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18 Comments So Far


  • Parkite says:

    In my experience, PAET does underprice the LEC by 10-15%. And their service, particularly billing, is just absymal. You are right on with your point about their customer base being less sticky due to lack of facilities. That said, I have heard good things about their mgmt team.

  • toddforthree says:

    the rbocs raised special access prices and if you ride on their stuff you might have an issue. apparently paet is having an issue.

  • Rob Powell says:

    parkite, I would guess that Paetec’s pricing varies widely by market, especially over the geography of their various acquisitions.

    todd, it is certainly possible that special access prices are causing some of the pricing pressure they are facing, but they haven’t yet mentioned it. We will have to see what they say on 8/13 when they formally release results and hold their conference call.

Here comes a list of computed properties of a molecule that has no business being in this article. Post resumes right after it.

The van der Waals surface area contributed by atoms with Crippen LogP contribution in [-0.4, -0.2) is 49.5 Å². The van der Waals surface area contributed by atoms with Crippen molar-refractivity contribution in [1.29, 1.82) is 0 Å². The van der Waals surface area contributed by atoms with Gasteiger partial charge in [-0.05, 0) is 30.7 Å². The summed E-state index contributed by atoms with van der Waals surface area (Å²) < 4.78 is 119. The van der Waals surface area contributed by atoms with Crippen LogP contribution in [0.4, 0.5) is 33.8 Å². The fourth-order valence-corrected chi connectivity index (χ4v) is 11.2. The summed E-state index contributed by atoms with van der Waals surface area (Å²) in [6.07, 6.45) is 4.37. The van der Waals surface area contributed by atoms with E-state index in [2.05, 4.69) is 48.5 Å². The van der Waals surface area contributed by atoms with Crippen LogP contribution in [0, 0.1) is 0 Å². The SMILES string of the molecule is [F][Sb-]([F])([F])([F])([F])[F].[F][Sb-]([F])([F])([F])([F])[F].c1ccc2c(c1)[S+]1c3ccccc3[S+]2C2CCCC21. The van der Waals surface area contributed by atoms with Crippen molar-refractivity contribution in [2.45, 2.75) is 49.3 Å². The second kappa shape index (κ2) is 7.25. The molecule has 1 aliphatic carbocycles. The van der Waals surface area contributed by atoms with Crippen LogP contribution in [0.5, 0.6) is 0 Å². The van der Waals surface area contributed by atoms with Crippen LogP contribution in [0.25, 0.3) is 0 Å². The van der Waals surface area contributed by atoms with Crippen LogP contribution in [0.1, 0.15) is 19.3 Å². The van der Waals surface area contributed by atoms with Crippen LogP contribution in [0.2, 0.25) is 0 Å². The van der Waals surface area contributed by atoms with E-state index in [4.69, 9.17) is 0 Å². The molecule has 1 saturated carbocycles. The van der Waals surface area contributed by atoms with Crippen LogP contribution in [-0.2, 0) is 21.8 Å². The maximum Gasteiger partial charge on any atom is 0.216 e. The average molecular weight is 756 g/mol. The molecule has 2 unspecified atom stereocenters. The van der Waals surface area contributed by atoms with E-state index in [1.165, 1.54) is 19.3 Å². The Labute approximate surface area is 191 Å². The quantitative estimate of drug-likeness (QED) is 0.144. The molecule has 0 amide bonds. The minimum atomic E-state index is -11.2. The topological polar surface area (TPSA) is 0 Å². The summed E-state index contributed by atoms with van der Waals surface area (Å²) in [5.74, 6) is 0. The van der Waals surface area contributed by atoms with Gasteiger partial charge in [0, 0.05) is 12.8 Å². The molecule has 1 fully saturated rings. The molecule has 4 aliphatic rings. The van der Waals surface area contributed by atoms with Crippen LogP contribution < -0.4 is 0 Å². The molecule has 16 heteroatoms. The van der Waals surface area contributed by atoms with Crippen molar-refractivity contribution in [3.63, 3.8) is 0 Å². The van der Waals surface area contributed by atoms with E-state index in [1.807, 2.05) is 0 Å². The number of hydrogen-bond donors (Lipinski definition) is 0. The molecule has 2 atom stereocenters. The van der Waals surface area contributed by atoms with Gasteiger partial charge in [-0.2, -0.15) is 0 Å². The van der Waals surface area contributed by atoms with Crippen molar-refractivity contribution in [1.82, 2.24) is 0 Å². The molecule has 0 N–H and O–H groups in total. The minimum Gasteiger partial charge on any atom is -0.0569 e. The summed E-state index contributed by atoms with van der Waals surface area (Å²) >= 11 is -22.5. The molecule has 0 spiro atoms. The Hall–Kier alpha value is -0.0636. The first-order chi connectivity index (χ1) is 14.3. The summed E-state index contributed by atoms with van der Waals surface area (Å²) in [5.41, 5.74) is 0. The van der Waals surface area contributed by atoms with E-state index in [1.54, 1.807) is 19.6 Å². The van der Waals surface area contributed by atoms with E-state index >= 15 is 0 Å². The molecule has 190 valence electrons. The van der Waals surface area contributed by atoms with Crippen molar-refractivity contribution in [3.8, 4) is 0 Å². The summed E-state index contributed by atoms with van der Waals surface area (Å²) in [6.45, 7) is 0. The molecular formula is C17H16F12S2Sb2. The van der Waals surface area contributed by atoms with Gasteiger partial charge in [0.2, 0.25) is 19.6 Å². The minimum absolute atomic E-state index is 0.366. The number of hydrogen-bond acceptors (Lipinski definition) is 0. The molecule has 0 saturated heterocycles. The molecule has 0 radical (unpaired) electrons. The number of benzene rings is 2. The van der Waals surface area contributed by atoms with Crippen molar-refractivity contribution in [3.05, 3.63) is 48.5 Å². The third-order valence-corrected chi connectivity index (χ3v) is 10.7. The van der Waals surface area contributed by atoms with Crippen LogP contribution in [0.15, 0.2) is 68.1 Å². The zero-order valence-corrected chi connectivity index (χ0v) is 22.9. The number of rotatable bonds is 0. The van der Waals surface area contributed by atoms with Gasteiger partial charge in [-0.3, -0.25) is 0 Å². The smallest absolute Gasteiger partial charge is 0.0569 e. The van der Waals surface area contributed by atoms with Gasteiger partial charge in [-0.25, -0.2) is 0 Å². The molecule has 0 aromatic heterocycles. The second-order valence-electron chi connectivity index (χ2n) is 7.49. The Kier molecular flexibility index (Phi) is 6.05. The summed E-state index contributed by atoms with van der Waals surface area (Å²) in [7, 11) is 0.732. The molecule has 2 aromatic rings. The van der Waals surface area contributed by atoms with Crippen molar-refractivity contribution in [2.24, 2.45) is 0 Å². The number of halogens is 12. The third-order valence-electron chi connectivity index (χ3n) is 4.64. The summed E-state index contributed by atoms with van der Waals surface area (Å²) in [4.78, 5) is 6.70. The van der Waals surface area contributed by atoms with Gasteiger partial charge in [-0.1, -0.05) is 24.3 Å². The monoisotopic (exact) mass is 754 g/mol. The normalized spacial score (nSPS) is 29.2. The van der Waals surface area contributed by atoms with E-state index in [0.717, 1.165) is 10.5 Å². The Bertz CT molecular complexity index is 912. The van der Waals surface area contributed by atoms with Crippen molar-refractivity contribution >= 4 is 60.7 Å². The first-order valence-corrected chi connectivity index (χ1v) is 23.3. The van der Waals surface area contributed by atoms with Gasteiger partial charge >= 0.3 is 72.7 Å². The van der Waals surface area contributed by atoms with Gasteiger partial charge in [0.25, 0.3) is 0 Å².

• F-hat says:

    PAET, will not only undercut the LEC they undercut other CLEC’s. I have seen quotes from their call center that claimed an additional savings 20% saving to the prospect as no agent commissions were being paid.

    It sounds like there are experiencing some churn from the former McLeod base which was fairly solid previously.

  • You can only buy so much growth. Paetec plays the same game as all the other CLEC’s – I’ll save you money. (No one plays that as bad as Nuvox though). CLEC’s are stuck right now because T1 is limiting in bandwidth, expensive via Special Access, and elusive as more ILEC facilities go fiber. No Differentiation other than “It’s Our People”. (That works when you are 1000 employees not at 3900).

    According to Dave Rusin at telecomstraightshooter.com, CLEC’s has had 12 years to move to facilities and haven’t even started yet.

  • Parkite says: